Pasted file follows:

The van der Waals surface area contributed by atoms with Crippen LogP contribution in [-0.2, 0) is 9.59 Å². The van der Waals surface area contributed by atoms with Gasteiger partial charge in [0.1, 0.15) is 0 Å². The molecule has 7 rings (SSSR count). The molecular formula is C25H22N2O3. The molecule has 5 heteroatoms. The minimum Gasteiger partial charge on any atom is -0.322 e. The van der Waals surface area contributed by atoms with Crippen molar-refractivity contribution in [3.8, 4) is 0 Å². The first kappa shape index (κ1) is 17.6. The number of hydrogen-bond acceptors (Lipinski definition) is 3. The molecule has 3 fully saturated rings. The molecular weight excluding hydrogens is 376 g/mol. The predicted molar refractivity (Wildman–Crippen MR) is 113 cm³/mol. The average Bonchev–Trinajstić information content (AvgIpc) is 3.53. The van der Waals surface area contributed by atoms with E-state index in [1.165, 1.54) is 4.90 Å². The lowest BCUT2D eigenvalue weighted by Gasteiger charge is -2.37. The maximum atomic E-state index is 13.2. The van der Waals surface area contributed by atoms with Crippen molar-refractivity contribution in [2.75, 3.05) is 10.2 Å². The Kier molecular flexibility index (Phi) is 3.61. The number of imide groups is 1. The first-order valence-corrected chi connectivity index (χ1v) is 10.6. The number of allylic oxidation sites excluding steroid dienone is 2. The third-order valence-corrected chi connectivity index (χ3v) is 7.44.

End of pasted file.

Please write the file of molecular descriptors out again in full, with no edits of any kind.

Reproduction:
The van der Waals surface area contributed by atoms with Crippen LogP contribution in [-0.2, 0) is 9.59 Å². The van der Waals surface area contributed by atoms with Gasteiger partial charge in [0.1, 0.15) is 0 Å². The molecule has 7 rings (SSSR count). The molecular formula is C25H22N2O3. The molecule has 5 heteroatoms. The minimum Gasteiger partial charge on any atom is -0.322 e. The van der Waals surface area contributed by atoms with Crippen molar-refractivity contribution in [3.8, 4) is 0 Å². The first kappa shape index (κ1) is 17.6. The number of hydrogen-bond acceptors (Lipinski definition) is 3. The molecule has 3 fully saturated rings. The molecular weight excluding hydrogens is 376 g/mol. The predicted molar refractivity (Wildman–Crippen MR) is 113 cm³/mol. The average Bonchev–Trinajstić information content (AvgIpc) is 3.53. The van der Waals surface area contributed by atoms with E-state index in [1.165, 1.54) is 4.90 Å². The lowest BCUT2D eigenvalue weighted by Gasteiger charge is -2.37. The maximum atomic E-state index is 13.2. The van der Waals surface area contributed by atoms with Crippen molar-refractivity contribution in [2.75, 3.05) is 10.2 Å². The Kier molecular flexibility index (Phi) is 3.61. The number of imide groups is 1. The first-order valence-corrected chi connectivity index (χ1v) is 10.6. The number of allylic oxidation sites excluding steroid dienone is 2. The third-order valence-corrected chi connectivity index (χ3v) is 7.44.